Will Tesla’s Model 3 take electric cars into the mainstream?
Tesla’s new Model 3 has been hailed as “magic”, but will it succeed in taking electric cars mainstream?
Last Friday, the first 30 Model 3’s were given to Tesla employees at a special handover event at their research facility in San Fransisco.
However, this wasn’t an event just to unveil a new car, but one to mark a new chapter for Tesla – one that Musk hopes will see it grow from a luxury niche to mainstream automaker.
The Model 3 is their first affordable car. Its starting price of $35,000 (£26,600) is the average transaction price for a car in the US, significantly lower than the $100,000 (£78,000) a Model X can cost.
Competition in the affordable electric car sector is now much more fierce and, while Tesla has no doubt inspired many of these vehicles – which include the Nissan Leaf and Chevy Bolt – what will set the Model 3 apart?
‘Car of the Future’
The Model 3 has a range of 220 miles on its standard battery, extending to 310 if you shell out an extra $9000 for the Range+.
This makes it the car with one the cheapest ranges – challenged only by the Chevy Bolt – but it’s also packed full of innovative technology.
Peter Holley of The Washington Post summed it up when he said: “from the moment you sit inside the Model 3, you do sense that you have entered uncharted territory.
“I attribute that feeling to the intuitive nature of the Model 3’s minimalist design…[and] the way the car seamlessly incorporates technology that is already second nature in many people’s everyday lives.”
For starters, it doesn’t have a key, not even a fob. Instead, the Tesla app on your smartphone unlocks the car and lets it know when you’re ready to get moving. The app allows you to keep track of your car’s charge too.
They’ve also stripped the car of its instrument panel, with a 15” touchscreen control pad taking its place. The screen displays a virtual instrument cluster, as well as mapping, entertainment and cabin controls.
This might seem radical but aren’t touchscreens a normal part of our daily lives now? From our smartphones and iPads, to ordering that 4am McDonald’s (just me?), tablets belong firmly in the present. In this way, it makes sense to consolidate the distractions on the dashboard into one touchscreen.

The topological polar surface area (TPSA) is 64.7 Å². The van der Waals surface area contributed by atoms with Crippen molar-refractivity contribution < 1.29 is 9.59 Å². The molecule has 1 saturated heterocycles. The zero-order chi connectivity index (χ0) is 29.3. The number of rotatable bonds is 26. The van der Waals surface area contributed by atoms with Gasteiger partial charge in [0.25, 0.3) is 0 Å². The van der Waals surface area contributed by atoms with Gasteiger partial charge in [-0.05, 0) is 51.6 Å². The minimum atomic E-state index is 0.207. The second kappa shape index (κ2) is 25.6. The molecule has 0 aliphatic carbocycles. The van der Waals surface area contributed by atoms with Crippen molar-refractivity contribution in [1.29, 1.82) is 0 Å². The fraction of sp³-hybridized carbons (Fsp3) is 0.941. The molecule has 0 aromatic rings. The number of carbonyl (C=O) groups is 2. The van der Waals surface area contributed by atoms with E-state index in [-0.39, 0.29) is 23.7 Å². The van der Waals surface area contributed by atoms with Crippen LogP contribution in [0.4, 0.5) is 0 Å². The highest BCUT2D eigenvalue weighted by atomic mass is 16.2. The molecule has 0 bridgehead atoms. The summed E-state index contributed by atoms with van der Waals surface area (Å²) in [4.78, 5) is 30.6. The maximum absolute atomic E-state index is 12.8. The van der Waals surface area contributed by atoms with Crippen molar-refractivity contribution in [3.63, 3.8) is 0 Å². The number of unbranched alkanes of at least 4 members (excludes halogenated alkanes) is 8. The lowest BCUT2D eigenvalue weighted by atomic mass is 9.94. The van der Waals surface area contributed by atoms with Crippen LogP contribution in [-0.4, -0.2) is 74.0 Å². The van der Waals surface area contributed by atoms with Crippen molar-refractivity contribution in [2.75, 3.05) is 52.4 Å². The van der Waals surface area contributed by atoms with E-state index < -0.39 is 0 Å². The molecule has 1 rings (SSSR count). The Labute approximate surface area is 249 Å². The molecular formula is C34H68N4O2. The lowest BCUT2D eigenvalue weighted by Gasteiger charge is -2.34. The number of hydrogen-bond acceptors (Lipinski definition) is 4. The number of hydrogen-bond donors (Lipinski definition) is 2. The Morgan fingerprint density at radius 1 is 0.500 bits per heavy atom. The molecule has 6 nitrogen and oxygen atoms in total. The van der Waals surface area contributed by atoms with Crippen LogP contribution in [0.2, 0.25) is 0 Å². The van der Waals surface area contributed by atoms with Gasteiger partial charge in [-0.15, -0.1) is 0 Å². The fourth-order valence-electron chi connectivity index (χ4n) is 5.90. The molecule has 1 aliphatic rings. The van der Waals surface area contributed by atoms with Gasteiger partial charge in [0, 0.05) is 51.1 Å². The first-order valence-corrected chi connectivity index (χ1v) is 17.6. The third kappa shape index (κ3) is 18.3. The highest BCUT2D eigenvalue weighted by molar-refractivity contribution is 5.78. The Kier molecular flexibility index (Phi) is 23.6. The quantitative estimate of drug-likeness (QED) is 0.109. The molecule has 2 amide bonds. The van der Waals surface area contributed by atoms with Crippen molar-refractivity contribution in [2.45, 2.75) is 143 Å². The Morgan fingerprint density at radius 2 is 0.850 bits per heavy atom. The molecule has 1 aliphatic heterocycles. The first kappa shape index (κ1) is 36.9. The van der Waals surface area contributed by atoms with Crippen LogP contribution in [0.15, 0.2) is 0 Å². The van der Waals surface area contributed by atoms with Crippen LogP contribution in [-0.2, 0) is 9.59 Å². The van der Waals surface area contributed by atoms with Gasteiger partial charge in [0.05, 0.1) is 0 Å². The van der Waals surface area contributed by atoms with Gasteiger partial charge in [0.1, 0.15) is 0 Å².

The Model 3’s design understands that our smartphones are integral to our lives. We’re far more likely to forget or lose a key fob than our phones for example.
Tesla has plenty of fans – half a million in fact, willing to put down a $1000 deposit for a car they hadn’t seen and won’t be ready for them until late 2018.
It took Tesla a week to reach 350,000 pre-orders, making it the most successful week-long product launch ever – but can they deliver the goods?
Analysts see being able to expand their production volume as the biggest challenge for the company and Musk has already joked about entering ‘production hell’. While a big name, Tesla is still a small company and so far only 50 Model 3’s have been built.
Musk is planning to ramp up production exponentially, with another 100 being made in August, growing to 20,000 a month in December should all go to plan.
To put that into perspective, big names such as Volkswagen and Toyota produce 25,000 cars a day, so it’s clear Tesla has a lot of work to do to compete at that level, especially after having numerous production issues with the more complicated Model X.
However, there’s no doubt that Tesla has captured the public’s imagination – they’ve made electric cars sexy and appealing – opening the door for the mainstream automakers to get into EV’s.
Many are hoping it’ll increase the adoption of electric vehicles, and with many countries introducing policies to ban combustion engines, this seems likely.
Whether the Model 3 goes mainstream remains to be seen, but it’s clear we’ve entered the electric vehicle revolution.